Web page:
Joseph Donofrio


Joseph Donofrio

Judge: Discrimination of all kinds existed in Youngstown, country

By WANDA F. BAKER

Joseph Donofrio

Joseph Donofrio

Judge Joseph Donofrio didn’t have a lot of choices in his early years.

In 1939, his father was killed in an automobile accident in front of the family home. His mother was left alone to raise him and his younger brother, Geno, just as the Great Depression was about to start.

“We have known some pretty bleak years,” said Donofrio during an interview in his East Cherokee Drive home, where he and his wife, Angela, raised four children. He is an 88-year-old retired judge, serving in Youngstown Municipal Court and 7th District Court of Appeals.

He graduated from East High School in 1944, the day the Allied Forces invaded Normandy. He thought that was the end of his education.

“I had no hope of going to college, but I wanted to go in the worst way,” he said.

He entered the U.S. Air Force in August, completed basic training and returned home after the war ended.

He enrolled at Youngstown College under the G.I. Bill and majored in advertising.

The only thing that the G.I. Bill didn’t pay for was the college’s activity book, which cost $30. This book contained passes for football games, plays and other social events on campus, he said.

Donofrio doesn’t remember attending any of these events. He was busy going to school and working on the railroad as a crew dispatcher and timekeeper. As the man of the house, he had to support his mother and brother.

“It was kind of an annoyance to me to pay this fee. It was required, but I couldn’t use it,” he said.

He didn’t realize that the activity book was different from the ones given to African-American students. However, he is aware of other instances of discrimination in the community and the country.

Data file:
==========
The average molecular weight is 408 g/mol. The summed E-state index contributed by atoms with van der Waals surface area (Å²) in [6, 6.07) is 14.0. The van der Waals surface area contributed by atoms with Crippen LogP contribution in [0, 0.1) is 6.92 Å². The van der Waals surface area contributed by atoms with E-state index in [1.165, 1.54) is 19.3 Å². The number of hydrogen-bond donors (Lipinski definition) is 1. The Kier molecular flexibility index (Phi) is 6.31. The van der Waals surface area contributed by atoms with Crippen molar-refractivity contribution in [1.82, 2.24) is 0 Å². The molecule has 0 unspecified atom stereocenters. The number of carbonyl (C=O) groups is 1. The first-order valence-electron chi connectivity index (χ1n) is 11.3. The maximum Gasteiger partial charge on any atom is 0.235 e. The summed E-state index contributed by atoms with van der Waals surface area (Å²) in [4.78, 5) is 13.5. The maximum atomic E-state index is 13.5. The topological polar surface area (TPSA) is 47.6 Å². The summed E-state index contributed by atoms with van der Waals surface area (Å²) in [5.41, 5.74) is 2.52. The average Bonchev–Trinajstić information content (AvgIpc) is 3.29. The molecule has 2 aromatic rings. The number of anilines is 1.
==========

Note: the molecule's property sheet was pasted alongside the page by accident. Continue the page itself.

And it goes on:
During his seven years as a judge in the Youngstown Municipal Court in the late 1960s, he presided over many cases where African Americans had been charged with violating curfew laws.

Curfew laws were common all over the country at that time, said Donofrio. It was a way to intimidate African Americans into not engaging in civil disturbances. Many municipal judges would find people guilty of curfew violations without listening to merits of individual cases, he said.

Instead, Donofrio made it a point to listen to each case separately because there were instances where people would be out after curfew to get medicine for a sick person or another legitimate reason.

He is extremely proud of this stance. Others noticed, too. His court received a special citation from a commission appointed by President Lyndon B. Johnson.

“People in those days –the elderly white side – they were fixed in their attitudes about the separation of blacks and even among other ethnic groups. … I was probably one of those who grew up and didn’t realize … until I started getting out in the world, how much discrimination there really was.”

As an Italian, Donofrio also experienced some discrimination, but not nearly to the extent faced by African Americans. “In those days, there were limited opportunities for blacks for employment, which you don’t think about when you’re going through it and growing up and going to school,” Donofrio said.

He remembers a time when someone at a local employment office told him Canfield Fair organizers needed workers. “Don’t send me a black,” was the directive.

This was a common attitude. “That’s the problems they faced at that time. Obviously, it went on to all other areas,” he said.

Donofrio said people who face such adversity can feel deeply humiliated and beaten down or – as in the case of Simeon Booker Jr., the noted journalist – use it as a motivational force.

“It gives you a drive to overcome that and also try to do things that would benefit that particular group,” he said.

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